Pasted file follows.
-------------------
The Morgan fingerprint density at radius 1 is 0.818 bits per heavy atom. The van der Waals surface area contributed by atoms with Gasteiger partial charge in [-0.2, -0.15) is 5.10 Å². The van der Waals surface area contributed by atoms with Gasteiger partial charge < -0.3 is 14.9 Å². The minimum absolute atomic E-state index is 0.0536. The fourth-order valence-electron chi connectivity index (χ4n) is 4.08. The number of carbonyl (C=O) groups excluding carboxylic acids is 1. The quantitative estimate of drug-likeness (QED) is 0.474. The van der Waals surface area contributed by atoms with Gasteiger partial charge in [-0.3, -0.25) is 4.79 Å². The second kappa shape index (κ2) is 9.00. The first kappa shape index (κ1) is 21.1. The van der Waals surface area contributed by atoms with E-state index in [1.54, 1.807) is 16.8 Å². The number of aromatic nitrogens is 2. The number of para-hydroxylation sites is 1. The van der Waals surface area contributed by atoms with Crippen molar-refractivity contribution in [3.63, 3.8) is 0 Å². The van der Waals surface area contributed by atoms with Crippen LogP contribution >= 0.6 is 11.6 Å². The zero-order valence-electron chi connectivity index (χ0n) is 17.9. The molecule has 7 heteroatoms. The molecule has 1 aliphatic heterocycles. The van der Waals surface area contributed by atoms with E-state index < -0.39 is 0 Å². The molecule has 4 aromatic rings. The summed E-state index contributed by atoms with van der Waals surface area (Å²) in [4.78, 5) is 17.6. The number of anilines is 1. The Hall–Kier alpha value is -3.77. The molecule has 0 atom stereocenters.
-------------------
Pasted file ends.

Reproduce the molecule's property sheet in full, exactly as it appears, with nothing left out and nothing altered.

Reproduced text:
The Morgan fingerprint density at radius 1 is 0.818 bits per heavy atom. The van der Waals surface area contributed by atoms with Gasteiger partial charge in [-0.2, -0.15) is 5.10 Å². The van der Waals surface area contributed by atoms with Gasteiger partial charge < -0.3 is 14.9 Å². The minimum absolute atomic E-state index is 0.0536. The fourth-order valence-electron chi connectivity index (χ4n) is 4.08. The number of carbonyl (C=O) groups excluding carboxylic acids is 1. The quantitative estimate of drug-likeness (QED) is 0.474. The van der Waals surface area contributed by atoms with Gasteiger partial charge in [-0.3, -0.25) is 4.79 Å². The second kappa shape index (κ2) is 9.00. The first kappa shape index (κ1) is 21.1. The van der Waals surface area contributed by atoms with E-state index in [1.54, 1.807) is 16.8 Å². The number of aromatic nitrogens is 2. The number of para-hydroxylation sites is 1. The van der Waals surface area contributed by atoms with Crippen molar-refractivity contribution in [3.63, 3.8) is 0 Å². The van der Waals surface area contributed by atoms with Crippen LogP contribution >= 0.6 is 11.6 Å². The zero-order valence-electron chi connectivity index (χ0n) is 17.9. The molecule has 7 heteroatoms. The molecule has 1 aliphatic heterocycles. The van der Waals surface area contributed by atoms with E-state index < -0.39 is 0 Å². The molecule has 4 aromatic rings. The summed E-state index contributed by atoms with van der Waals surface area (Å²) in [4.78, 5) is 17.6. The number of anilines is 1. The Hall–Kier alpha value is -3.77. The molecule has 0 atom stereocenters.